China Launches First Civilian Into Space

    China Launches First Civilian Into Space
    Last updated May 30, 2023
    Image credit: Wikimedia Commons


    • China on Tuesday sent a new three-person crew, including the PRC's first civilian astronaut, to its Tiangong Space Station from the Jiuquan Launch Center in the country's northwest.[1]
    • Gui Haichao, a payload expert at Beijing University of Aeronautics and Astronautics, is China's first astronaut who isn't part of the Chinese armed forces and is primarily responsible for performing experiments with scientific payloads, the China Manned Space Agency said.[2]
    • The crew of the Shenzhou-16 mission — the PRC's fifth manned mission to the space station since 2021 — will remain in orbit for five months, replacing the three Shenzhou-15 astronauts that were launched to the now fully operational space station in November 2022.[3]
    • The Tiangong space station will be permanently manned by rotating teams of three astronauts and, according to Chinese state media, features a range of advanced scientific equipment, including the "world's first space-based cold atomic clock system."[4]
    • The Chinese space agency said Beijing wants to expand its orbiting Tiangong space station and confirmed plans to put astronauts on the moon before 2030 for a "short stay" as well as joint exploration by humans and robots.[5]
    • In 2003, China became the third country after the former Soviet Union and the US to put a human into space. It began building its own station after being excluded from the International Space Station due to US objections over the close ties between China's space program and the People's Liberation Army.[6]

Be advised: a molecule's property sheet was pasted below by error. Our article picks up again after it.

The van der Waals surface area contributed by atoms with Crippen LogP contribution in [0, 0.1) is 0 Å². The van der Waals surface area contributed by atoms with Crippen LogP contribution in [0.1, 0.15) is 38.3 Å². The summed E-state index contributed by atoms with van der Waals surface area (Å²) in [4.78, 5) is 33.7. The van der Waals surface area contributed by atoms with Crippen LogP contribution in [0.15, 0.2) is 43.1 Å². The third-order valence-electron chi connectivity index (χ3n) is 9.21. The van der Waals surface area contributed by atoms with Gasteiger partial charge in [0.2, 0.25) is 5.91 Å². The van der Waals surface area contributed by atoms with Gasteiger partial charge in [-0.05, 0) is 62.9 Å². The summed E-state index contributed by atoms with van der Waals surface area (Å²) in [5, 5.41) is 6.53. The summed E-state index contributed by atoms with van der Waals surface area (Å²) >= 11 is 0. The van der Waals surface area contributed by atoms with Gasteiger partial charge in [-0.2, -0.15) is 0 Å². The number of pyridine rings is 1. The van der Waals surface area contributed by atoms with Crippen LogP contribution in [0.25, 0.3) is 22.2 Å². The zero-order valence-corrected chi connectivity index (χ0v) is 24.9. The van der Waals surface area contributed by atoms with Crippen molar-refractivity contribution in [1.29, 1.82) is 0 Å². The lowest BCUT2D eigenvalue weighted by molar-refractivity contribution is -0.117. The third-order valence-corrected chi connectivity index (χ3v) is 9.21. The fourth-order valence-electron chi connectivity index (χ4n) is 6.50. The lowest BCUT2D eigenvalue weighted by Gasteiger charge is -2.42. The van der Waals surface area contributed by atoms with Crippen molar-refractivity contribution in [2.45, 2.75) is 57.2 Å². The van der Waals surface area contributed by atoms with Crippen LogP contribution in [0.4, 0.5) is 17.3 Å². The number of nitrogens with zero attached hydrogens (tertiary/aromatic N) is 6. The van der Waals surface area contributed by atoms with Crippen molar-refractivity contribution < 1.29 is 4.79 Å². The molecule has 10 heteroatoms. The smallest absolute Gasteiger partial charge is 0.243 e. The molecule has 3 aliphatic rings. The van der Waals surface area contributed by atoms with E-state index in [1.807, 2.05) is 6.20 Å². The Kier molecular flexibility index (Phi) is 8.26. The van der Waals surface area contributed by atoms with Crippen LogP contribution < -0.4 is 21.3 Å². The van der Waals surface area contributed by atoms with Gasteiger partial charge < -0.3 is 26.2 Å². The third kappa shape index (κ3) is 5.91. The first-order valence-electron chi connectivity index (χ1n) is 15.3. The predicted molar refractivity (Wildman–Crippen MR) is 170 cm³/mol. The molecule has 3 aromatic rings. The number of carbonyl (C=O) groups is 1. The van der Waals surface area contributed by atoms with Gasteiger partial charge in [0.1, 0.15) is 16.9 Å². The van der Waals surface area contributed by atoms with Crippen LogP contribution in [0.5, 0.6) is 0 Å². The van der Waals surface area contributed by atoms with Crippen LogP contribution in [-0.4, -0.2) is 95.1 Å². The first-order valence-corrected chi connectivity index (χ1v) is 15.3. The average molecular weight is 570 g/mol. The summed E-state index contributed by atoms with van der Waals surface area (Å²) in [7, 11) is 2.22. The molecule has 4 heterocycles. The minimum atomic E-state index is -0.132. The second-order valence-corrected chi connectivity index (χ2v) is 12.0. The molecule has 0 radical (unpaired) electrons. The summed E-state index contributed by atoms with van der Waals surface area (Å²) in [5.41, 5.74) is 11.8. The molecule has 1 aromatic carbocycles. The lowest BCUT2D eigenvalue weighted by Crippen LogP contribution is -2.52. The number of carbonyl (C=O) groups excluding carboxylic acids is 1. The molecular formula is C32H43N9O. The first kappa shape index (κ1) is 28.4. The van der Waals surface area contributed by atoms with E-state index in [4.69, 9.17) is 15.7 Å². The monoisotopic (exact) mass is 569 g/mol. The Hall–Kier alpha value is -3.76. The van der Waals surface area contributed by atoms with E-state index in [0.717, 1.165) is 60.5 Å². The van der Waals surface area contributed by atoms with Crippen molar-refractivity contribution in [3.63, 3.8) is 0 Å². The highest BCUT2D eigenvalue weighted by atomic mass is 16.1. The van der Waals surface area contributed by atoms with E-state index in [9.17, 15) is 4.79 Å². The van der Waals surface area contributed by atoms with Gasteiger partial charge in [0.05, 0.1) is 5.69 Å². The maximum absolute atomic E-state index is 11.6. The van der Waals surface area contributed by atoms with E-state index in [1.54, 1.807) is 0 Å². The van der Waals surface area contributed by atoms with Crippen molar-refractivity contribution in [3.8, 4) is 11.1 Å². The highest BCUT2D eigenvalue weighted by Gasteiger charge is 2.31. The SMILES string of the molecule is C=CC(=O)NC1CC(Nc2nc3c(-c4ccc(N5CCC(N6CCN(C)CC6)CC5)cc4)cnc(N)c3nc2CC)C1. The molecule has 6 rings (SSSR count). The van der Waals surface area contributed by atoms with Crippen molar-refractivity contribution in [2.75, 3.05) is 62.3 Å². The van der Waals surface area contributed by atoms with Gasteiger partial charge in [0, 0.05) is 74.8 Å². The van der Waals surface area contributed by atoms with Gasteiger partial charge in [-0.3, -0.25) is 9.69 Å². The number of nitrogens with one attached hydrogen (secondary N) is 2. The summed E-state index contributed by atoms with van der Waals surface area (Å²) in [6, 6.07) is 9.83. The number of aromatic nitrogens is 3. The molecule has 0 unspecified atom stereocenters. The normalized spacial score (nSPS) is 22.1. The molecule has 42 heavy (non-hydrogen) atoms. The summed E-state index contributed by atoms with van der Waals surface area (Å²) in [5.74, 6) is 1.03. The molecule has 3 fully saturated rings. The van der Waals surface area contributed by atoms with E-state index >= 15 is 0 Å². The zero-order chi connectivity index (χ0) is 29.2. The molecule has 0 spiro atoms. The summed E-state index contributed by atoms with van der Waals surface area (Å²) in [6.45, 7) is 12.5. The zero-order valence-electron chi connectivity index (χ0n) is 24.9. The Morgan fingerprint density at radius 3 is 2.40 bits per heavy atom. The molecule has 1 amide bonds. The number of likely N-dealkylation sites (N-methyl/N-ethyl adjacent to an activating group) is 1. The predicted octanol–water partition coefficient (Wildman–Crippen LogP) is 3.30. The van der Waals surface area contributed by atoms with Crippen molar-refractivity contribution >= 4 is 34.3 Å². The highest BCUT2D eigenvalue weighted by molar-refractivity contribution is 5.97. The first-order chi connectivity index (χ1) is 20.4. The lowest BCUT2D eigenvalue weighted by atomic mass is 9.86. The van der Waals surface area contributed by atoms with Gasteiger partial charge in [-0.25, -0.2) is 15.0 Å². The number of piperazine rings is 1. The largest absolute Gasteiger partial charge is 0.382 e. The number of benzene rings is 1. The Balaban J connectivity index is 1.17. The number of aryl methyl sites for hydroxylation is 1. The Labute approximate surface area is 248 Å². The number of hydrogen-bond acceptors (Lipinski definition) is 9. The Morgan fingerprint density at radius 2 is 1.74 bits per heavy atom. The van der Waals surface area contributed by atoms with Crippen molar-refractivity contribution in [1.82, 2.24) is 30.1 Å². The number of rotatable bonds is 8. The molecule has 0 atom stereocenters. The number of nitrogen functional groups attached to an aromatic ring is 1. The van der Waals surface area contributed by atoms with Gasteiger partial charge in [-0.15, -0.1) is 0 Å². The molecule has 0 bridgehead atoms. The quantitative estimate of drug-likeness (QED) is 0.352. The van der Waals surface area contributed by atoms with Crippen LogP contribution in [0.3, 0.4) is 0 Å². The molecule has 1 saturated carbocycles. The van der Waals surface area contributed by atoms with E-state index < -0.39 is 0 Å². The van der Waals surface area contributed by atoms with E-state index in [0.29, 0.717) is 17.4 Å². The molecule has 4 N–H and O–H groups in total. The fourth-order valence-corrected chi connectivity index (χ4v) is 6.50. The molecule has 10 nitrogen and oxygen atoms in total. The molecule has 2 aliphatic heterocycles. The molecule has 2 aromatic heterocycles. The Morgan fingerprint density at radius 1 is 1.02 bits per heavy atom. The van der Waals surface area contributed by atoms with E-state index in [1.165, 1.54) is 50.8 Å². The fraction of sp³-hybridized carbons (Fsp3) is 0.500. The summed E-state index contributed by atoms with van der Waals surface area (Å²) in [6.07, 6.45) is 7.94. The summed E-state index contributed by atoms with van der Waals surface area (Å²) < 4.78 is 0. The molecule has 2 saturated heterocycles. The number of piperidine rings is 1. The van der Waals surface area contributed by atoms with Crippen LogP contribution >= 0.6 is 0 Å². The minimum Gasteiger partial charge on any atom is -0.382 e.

Pro-establishment narrative

    There's no doubt that China has entered a space race with the US. Given the lack of transparency surrounding Beijing's accelerated space program, present space cooperation curbs with China should be maintained. Moreover, the US must ensure that it reaches the resource-rich parts of the moon before the PRC in order to avoid Beijing claiming these regions for itself. Washington must ensure that NASA has sufficient resources not to jeopardize its science and exploration missions.

    Establishment-critical narrative

    That the US and China are now in a genuine space race is partly Washington's own fault. Faced with legislation prohibiting NASA from cooperating with China and space accords unilaterally established by NASA that critical countries say are designed to ensure US dominance in space, China ramped up its own space program and is now also working with Russia on a planned lunar base. The race for the moon and its resources — such as water and rare minerals — has begun, and it is by no means certain that the US will win.

    Nerd narrative

    There's a 19% chance that China will land the next person on the Moon, according to the Metaculus prediction community.

    Establishment split



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